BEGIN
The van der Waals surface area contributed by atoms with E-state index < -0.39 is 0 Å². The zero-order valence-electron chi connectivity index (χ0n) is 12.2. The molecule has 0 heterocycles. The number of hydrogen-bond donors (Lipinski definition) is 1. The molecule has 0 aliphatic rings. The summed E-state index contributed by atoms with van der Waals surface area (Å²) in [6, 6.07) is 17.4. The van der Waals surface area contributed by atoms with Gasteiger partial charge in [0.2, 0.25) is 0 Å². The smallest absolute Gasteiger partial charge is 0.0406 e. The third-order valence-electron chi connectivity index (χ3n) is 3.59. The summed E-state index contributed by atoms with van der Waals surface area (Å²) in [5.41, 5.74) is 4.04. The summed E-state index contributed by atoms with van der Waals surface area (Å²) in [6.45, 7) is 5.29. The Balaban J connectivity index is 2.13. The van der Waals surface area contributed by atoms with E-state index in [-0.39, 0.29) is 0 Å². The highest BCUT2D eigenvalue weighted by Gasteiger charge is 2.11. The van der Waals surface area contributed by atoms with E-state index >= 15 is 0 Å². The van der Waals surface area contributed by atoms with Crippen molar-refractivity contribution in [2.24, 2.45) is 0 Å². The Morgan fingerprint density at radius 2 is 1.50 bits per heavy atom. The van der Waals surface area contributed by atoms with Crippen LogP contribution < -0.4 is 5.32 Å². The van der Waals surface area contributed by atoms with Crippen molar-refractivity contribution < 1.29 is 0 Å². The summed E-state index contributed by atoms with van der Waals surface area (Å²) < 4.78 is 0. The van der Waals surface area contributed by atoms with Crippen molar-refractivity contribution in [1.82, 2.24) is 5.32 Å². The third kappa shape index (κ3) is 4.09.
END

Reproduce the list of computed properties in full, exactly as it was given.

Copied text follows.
The van der Waals surface area contributed by atoms with E-state index < -0.39 is 0 Å². The zero-order valence-electron chi connectivity index (χ0n) is 12.2. The molecule has 0 heterocycles. The number of hydrogen-bond donors (Lipinski definition) is 1. The molecule has 0 aliphatic rings. The summed E-state index contributed by atoms with van der Waals surface area (Å²) in [6, 6.07) is 17.4. The van der Waals surface area contributed by atoms with Gasteiger partial charge in [0.2, 0.25) is 0 Å². The smallest absolute Gasteiger partial charge is 0.0406 e. The third-order valence-electron chi connectivity index (χ3n) is 3.59. The summed E-state index contributed by atoms with van der Waals surface area (Å²) in [5.41, 5.74) is 4.04. The summed E-state index contributed by atoms with van der Waals surface area (Å²) in [6.45, 7) is 5.29. The Balaban J connectivity index is 2.13. The van der Waals surface area contributed by atoms with E-state index in [-0.39, 0.29) is 0 Å². The highest BCUT2D eigenvalue weighted by Gasteiger charge is 2.11. The van der Waals surface area contributed by atoms with E-state index >= 15 is 0 Å². The van der Waals surface area contributed by atoms with Crippen molar-refractivity contribution in [2.24, 2.45) is 0 Å². The Morgan fingerprint density at radius 2 is 1.50 bits per heavy atom. The van der Waals surface area contributed by atoms with Crippen LogP contribution < -0.4 is 5.32 Å². The van der Waals surface area contributed by atoms with Crippen molar-refractivity contribution < 1.29 is 0 Å². The summed E-state index contributed by atoms with van der Waals surface area (Å²) < 4.78 is 0. The van der Waals surface area contributed by atoms with Crippen molar-refractivity contribution in [1.82, 2.24) is 5.32 Å². The third kappa shape index (κ3) is 4.09.